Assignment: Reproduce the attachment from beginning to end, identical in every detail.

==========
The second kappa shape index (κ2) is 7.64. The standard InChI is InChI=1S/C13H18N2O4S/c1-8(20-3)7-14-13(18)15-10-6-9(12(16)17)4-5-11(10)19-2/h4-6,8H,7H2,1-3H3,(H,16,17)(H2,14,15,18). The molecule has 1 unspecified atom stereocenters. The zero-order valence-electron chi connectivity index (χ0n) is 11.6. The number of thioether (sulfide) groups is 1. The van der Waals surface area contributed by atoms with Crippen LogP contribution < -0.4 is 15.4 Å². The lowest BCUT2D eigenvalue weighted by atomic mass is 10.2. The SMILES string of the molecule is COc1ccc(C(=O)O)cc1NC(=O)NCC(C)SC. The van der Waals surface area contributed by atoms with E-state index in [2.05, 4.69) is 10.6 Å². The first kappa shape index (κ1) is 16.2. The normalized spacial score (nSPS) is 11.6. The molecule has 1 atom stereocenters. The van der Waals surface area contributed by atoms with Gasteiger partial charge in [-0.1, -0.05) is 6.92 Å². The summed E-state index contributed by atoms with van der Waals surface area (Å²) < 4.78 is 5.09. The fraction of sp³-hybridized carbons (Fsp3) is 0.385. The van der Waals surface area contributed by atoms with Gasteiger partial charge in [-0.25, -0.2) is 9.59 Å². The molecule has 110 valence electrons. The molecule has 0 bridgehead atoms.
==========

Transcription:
The second kappa shape index (κ2) is 7.64. The standard InChI is InChI=1S/C13H18N2O4S/c1-8(20-3)7-14-13(18)15-10-6-9(12(16)17)4-5-11(10)19-2/h4-6,8H,7H2,1-3H3,(H,16,17)(H2,14,15,18). The molecule has 1 unspecified atom stereocenters. The zero-order valence-electron chi connectivity index (χ0n) is 11.6. The number of thioether (sulfide) groups is 1. The van der Waals surface area contributed by atoms with Crippen LogP contribution < -0.4 is 15.4 Å². The lowest BCUT2D eigenvalue weighted by atomic mass is 10.2. The SMILES string of the molecule is COc1ccc(C(=O)O)cc1NC(=O)NCC(C)SC. The van der Waals surface area contributed by atoms with E-state index in [2.05, 4.69) is 10.6 Å². The first kappa shape index (κ1) is 16.2. The normalized spacial score (nSPS) is 11.6. The molecule has 1 atom stereocenters. The van der Waals surface area contributed by atoms with Gasteiger partial charge in [-0.1, -0.05) is 6.92 Å². The summed E-state index contributed by atoms with van der Waals surface area (Å²) < 4.78 is 5.09. The fraction of sp³-hybridized carbons (Fsp3) is 0.385. The van der Waals surface area contributed by atoms with Gasteiger partial charge in [-0.25, -0.2) is 9.59 Å². The molecule has 110 valence electrons. The molecule has 0 bridgehead atoms.